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Counties work to explain primary process to voters

Ballots mailed out this week

Voting officials in both Klickitat County and Skamania County are working to educate citizens about changes in the state's primary election rules and quirks in this year's process.

The biggest change, which first took effect in 2004, is the one that prevents voters from casting ballots for a mixture of different political party candidates. A court decision determined that the "blanket" primary that allowed voters to vote for more than one political party's candidates in a primary election was "unconstitutional," so voters will be required to vote for no more than one party's candidates.

"The Ninth Circuit Court affirmed the District Court ruling that decided a blanket primary took away a political party's constitutional rights to chose who their standard bearer would be, and their right of association," explained Skamania County Auditor J. Michael Garvison.

This week, Garvison placed ads in area newspapers in an effort to help voters understand the primary voting process, which can be confusing.

Garvison pointed out that in Skamania County, which is now an entirely vote-by-mail county, each voter will get three ballots. Voters are allowed to choose and vote only one of the partisan ballots, and the non-partisan races appear on all the ballots.

"You may choose from Republican, Democrat, or Non-Partisan," reads the letter. "There will be no record of which ballot type you choose. You will see that all ballots include the non-partisan races ... mail your ballot in time to ensure it is postmarked no later than Sept. 19. Discard the other two unused ballots."

In Klickitat County, the ballots will be different. Instead of three separate ballots, voters will get one ballot with two boxes at the top: Democratic and Republican. Voters must check one of the two boxes, then can only vote for candidates in that particular political party.

"We have one ballot, with color coding so it all ties together," said Klickitat County Auditor Dede Pafford. "We used it two years ago."

Pafford, a Democrat, said the Republican Party box and the Republican candidates will be color-coded in red; with the Democratic Party box and the Democratic candidates color-coded in blue.

Garvison conceded that having to print and mail multiple ballots makes Skamania County's elections cost more.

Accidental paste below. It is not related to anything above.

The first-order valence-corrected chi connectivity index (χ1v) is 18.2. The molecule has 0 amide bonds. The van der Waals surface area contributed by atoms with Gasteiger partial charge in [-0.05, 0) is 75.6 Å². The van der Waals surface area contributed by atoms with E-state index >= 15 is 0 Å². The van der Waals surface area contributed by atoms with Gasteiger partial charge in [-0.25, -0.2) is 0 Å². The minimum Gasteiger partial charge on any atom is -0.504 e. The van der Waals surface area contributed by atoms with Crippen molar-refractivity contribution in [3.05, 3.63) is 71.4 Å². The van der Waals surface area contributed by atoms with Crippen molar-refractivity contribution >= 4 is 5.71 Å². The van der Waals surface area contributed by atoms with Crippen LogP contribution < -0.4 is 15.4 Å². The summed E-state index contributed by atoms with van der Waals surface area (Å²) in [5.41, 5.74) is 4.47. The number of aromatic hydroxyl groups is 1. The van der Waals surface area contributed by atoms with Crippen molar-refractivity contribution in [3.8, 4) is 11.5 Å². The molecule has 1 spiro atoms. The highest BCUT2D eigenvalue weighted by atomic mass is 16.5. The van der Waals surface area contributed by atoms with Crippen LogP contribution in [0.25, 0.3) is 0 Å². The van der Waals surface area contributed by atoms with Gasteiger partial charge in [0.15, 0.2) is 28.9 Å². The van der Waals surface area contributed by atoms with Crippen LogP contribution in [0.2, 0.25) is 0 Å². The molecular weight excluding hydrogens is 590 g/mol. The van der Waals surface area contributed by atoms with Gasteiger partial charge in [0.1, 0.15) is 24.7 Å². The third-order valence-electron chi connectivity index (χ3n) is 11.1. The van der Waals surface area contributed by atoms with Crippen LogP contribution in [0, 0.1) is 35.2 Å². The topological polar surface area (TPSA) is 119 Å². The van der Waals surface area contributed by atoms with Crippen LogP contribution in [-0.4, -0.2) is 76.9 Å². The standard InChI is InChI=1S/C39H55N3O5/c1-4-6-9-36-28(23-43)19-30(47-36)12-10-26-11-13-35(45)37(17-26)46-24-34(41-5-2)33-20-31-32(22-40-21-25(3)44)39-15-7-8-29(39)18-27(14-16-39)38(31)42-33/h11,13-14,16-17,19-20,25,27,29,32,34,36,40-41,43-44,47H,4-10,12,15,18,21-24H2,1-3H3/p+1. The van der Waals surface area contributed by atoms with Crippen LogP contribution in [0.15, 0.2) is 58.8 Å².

"It's not a huge cost, but it is more costly," Garvison said. "I weighed the cost for the extra ballots versus the additional spoiled ballots with the consolidated ballot."

Garvison, a Republican, said the restricted party primary system is still controversial, even though it's been in effect for two years now.

"It's still a hot issue," Garvison said. "Especially for longtime voters, and I agree with them. In small counties such as Skamania and Klickitat, people vote for the person, not the party. In 2004, we had a lot of people who were upset. For 70 years, they voted however they wanted to."

Pafford said she continues to hear from people who are still upset with the change.

"You're telling people they are not able to have a choice, and they're upset with that. They feel they're being restricted, especially here with the sheriff and prosecutor races. This is it -- the primary winner will be the only one on the ballot in November. These are important races, because these are offices that protect our public."

Pafford said that as a citizen, she too misses the blanket primary.

"I know why the parties asked for this, but it limits our choice. People deserve the right to have a choice," she said. "People are forced to choose a side, but a lot of people vote for the candidates, not the party. So I think you'll find people voting not necessarily by party, but by what race is most important to them. A lot of people might say they wouldn't normally vote on this particular side, but who serves as the sheriff or prosecutor is very important to them. Voters can really make a difference on the local level."

Both Pafford and Garvison agree there could be a great deal of crossover voting this September. Pafford said that is especially true in Klickitat County, because only voters living in the central part of the county will be able to vote for the Democratic Party nominee in the Klickitat County Commission race.

That's because only the voters living within District 2 -- which stretches roughly from Snowden Road east to the western portion of the city of Goldendale -- will be allowed to vote in the County Commission race during the primary. Communities within District 2 include Klickitat, Wishram, Maryhill, Dallesport, Appleton, and Lyle. For other areas of the county, the County Commission race will simply not appear on the ballot.

Since there are no local Democratic Party races on the ballot other than in District 2, many Democrats are likely to vote in the GOP primary rather than simply not vote.

"There could be a lot of crossover voting," Garvison explained. "In Washington, you don't register as a party member when you register to vote. If there is no Democratic primary, those voters can cross over to affect the outcome in the Republican primary. In our District 3 County Commission race [eastern Skamania County], for example, there is a contested GOP primary, and no Democrats in a primary."

Ballots for the primary races will go out in the mail on Aug. 31.

Pafford said she anticipates a large voter turnout among the county's 11,800 registered voters.

"This one is pretty big. We're hoping to get 50-60 percent turnout," Pafford explained.


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